When it's all done, sometime Sunday evening, the Phillies will depart for the winter having scored and allowed almost the same amount of runs as last season. The expectations for 2016 were quite low. So it was interesting to hear general manager Matt Klentak's assessment of the progress made during his first year.
"If someone had told me last October that this was where the franchise would be this September," Klentak said, "I would have signed up for that 100 times out of 100."
Maybe the expectations were even lower inside the front office. Not so, Klentak said, adding that the front office is thrilled with the progress made.
The Phillies were never evaluating the season on wins and losses; there are more losing seasons to come in this rebuilding process. They wanted 2016 to be a time to learn about some of the organization's young starting pitchers and eliminate some position players from the equation.
Did they accomplish enough over 162 games?
"It's never enough," Phillies manager Pete Mackanin said. "But the whole idea of last year and this year, it's a fact-finding mission. Who is going to fit in and who's not? We exhausted every effort to get as many players as possible a veritable chance to show they belong here. And some did and some didn't.
"We saw a good improvement in the starting pitching. We've got some young guys that we're really happy about, some of the position players. And we're just going to move on from there. Because you're rebuilding doesn't mean you're satisfied with where you're at.
"We're disappointed with some players and excited about others."
The Phillies will head into the winter with excitement about Jerad Eickhoff, Vince Velasquez, Odubel Herrera, Cesar Hernandez, Tommy Joseph, Hector Neris, Cameron Rupp, and Edubray Ramos. They'll want more consistent production from Maikel Franco and Freddy Galvis, but see the potential. They will fret about Aaron Nola's elbow until he faces hitters - if that happens.
They will want to believe in mechanical adjustments by Jake Thompson and two knee surgeries for Zach Eflin to correct chronic pain. They will point to the development in the minors, and it is real. But it will require patience.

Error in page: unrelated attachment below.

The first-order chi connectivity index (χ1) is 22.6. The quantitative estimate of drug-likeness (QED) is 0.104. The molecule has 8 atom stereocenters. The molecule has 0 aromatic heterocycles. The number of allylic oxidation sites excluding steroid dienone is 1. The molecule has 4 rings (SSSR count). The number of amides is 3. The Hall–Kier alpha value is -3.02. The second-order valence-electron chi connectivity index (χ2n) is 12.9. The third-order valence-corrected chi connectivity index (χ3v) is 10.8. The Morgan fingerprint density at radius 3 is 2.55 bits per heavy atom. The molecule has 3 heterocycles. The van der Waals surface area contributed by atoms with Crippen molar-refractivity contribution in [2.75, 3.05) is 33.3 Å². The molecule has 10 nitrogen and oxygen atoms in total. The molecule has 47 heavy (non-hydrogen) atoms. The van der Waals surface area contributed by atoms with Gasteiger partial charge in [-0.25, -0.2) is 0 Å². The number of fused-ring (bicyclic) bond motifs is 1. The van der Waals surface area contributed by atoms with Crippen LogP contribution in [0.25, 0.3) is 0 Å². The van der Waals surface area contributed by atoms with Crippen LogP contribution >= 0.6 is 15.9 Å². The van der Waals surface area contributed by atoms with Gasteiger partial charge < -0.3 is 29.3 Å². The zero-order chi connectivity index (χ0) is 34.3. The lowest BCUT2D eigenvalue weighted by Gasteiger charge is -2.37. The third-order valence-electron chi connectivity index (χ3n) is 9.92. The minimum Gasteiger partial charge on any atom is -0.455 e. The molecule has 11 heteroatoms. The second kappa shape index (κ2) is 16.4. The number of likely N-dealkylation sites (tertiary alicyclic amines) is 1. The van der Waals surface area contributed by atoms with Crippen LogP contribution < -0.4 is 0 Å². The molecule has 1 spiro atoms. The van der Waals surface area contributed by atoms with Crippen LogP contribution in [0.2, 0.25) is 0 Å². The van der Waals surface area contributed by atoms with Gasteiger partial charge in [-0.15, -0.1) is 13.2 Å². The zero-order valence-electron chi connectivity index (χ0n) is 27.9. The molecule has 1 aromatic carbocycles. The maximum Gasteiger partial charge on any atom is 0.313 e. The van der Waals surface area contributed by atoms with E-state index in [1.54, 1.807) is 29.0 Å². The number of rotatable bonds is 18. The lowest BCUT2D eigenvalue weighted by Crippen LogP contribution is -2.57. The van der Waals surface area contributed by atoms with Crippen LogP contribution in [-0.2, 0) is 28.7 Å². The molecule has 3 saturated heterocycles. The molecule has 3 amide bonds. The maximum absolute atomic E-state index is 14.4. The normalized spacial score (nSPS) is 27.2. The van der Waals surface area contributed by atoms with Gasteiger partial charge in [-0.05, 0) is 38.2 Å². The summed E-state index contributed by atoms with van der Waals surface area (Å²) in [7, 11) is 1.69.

The mission to see as much young pitching as possible was accomplished. With Eickhoff's finale on Sunday, the Phillies will have used a starting pitcher younger than 27 in 124 of their 162 games. That is the franchise's most since 1950. There were good nights and bad nights. Such is the tantalizing nature of a young arm.
That, Klentak said, is the season's success story in his eyes.
"Our starters for the most part, veteran starters and young starters alike, have kept us in the game," Klentak said. "That was a major focus of our offseason, trying to be more competitive on the mound, and I think we've accomplished that. It doesn't mean by itself that it's going to be that way next year. We need to continue to reinforce that, but I think that's one of the notable improvements on this club this year."
Or, as Mackanin said: "I expect us to be better next year. That's the best way I can put it."
But, in 2017, the franchise's progress will again not be measured by wins or losses.
Freddy Galvis does not carry the same cachet as some other shortstops in the league - Corey Seager, Brandon Crawford, Addison Russell, to name a few - but Phillies coaches have touted Galvis as a Gold Glove candidate all year. And it's not just because he's one of their own.
Veteran catcher A.J. Ellis is convinced after his brief stint with the Phillies.
"I showed up and people told me he was a Gold Glove shortstop," Ellis said. "It just never dawned on me. But watching him play for six weeks, it's a no-brainer. He's the best defensive shortstop I've seen in the National League this year. And it's not even close."
1. Jorge Alfaro: His big-league audition was brief, and it is not proper to reach conclusions based on a few games. But his proper place in 2017 is triple-A Lehigh Valley - maybe for the entire season. There is still much to learn.
2. Michael Mariot: When the roster purge commences, the Phillies will remove a horde of relievers. But Mariot could survive. Phillies officials were impressed by his stuff, specifically his slider, which had one of the better spin rates in baseball.
3. Cameron Perkins: He's a player rival scouts have singled out as a potential Phillies loss in the Rule 5 draft. Perkins, 26, posted a .748 OPS and played all three outfield positions at triple A. One scout compared him to Tyler Goeddel, but stronger.